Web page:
That Which Grows, Slows

One of the most consistently problematic decision-making biases is the overweighting of recent data and personal experiences. Psychologists Daniel Kahneman and Amos Tversky attributed this tendency to what they called the “availability” heuristic (rule of thumb): our minds give inordinately heavy weighting to the most readily available/recent/vivid data and experiences. This causes us to believe that the future will likely resemble the most recent past. As a result, we tend to extrapolate prior trends into future estimates in many domains, ranging from career and compensation expectations to global macroeconomic projections. Unfortunately, it is usually when conviction in these expectations is highest (i.e. the trend has been intact for a while) that mis-estimation is most likely to end with violent disappointment.

This is especially true with exponential growth. The fact is, all growth is unsustainable. I encourage anyone doubting this statement to view the video by physicist Al Bartlett on YouTube, which has been modestly labeled “The Most Important Video You’ll Ever See” and has been viewed more than four million times. The approximately 80-minute lecture highlights how exponential growth interacts with population and energy dynamics to create a disturbing outlook for the future of our planet. Might our inability to understand the inherent nature of growth as unsustainable also be affecting our ability to navigate investing, economic, and career uncertainty?

Consider the value of Facebook as both a private and public company, as chronicled recently by the Wall Street Journal. In the summer of 2004, Peter Thiel’s initial investment in the just-started company valued it at $4.9 million. In May 2006, Facebook raised money at a $500-million valuation. By May 2009, the company was being valued at $10 billion. By the time Facebook went public last May, the number had surged to more than $100 billion. Might it have been that investors were willing to suspend analytical reasoning (i.e. valuation) in favor of trend extrapolation? That seems like a good bet; since the IPO, Facebook’s share price has fallen meaningfully.

Another example can be found with projections for Chinese economic growth, which I believe continue to be higher than warranted. The Chinese economy is slowing drastically, leaving huge excess capacity in its wake. Take the steel industry. China today represents approximately 50% of global steel production and consumption. Most of this steel is being used as an input into infrastructure and real estate construction. Iron ore is a key input in the steel production process, and one that China regularly imports. Why is it that iron ore capacity continues to grow today, despite strong evidence of a slowdown in demand for steel? One possible reason is that mining companies extrapolated prior Chinese growth when making multi-billion-dollar, multi-year expansion decisions. Due to the lag between a decision to expand a mine and actual increases in capacity, today’s growth is based on yesterday’s assumptions of Chinese growth. The forthcoming bust in iron ore may be in part due to analysts blindly extrapolating historical growth rates.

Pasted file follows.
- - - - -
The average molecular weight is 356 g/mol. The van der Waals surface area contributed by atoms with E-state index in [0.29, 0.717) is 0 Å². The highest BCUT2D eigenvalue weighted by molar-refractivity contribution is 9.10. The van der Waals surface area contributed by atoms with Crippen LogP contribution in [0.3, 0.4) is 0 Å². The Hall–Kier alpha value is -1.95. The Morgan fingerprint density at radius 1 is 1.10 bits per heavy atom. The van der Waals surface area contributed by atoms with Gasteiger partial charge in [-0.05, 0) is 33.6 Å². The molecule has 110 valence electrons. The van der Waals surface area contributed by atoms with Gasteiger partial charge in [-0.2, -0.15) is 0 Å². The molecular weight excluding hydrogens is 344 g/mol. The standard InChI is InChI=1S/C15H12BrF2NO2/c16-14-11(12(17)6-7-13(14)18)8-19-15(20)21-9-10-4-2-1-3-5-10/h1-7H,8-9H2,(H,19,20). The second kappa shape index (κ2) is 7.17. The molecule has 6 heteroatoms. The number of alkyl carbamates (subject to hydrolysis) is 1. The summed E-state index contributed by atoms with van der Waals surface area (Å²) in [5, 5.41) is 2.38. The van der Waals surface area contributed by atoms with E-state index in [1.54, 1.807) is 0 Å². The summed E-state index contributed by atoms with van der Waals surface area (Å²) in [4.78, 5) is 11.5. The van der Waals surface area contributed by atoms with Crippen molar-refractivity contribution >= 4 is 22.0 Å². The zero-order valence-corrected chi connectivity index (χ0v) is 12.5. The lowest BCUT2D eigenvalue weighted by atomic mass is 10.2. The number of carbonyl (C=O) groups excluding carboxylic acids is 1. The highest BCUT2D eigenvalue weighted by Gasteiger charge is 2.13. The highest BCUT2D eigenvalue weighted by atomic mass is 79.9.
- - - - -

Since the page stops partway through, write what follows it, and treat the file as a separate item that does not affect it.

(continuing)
A final example comes from the domain of career management. I recently had a drink with a friend who has been in the investments business (broadly defined) for two decades. Before 2008, annual pay increases of 25% were commonplace (he says they averaged 18% per year). Since then, his pay has gone down 10% a year. While he acknowledges that he likely was overcompensated during the good years, and that his current compensation is still objectively generous, he remains fixated on the prior trajectory. He ratcheted his expectations, assuming that his income and responsibilities would continue to rise.

Given his compensation was approaching the seven-figure mark in 2007, how much growth should he really have expected? To assume his prior compound annual growth rate of 18% would have implied a doubling in his compensation every four years. It also implies he would be earning more than $125 million per year by the time of his retirement. Again, I’m not suggesting such projections are definitely wrong, but they do appear to be statistically unlikely. By having more realistic expectations, he would likely have avoided the negative morale shock that has been weighing on his sense of career satisfaction lately. Better yet, more modest projections would likely have driven greater satisfaction and a grander sense of accomplishment if/when reality exceeded them.

Nothing has ever grown forever. As such, it should be obvious, as the mutual fund disclaimers regularly warn, that “past performance is no guarantee of future results.” Perhaps the time has come to modify the disclaimer to be more reflective of underlying reality: “future performance will likely not resemble past results.”

Vikram Mansharamani is a lecturer at Yale University, a Tiger21 Scholar, and author of Boombustology: Spotting Financial Bubbles Before They Burst (Wiley, 2011). Follow him on Twitter @mansharamani.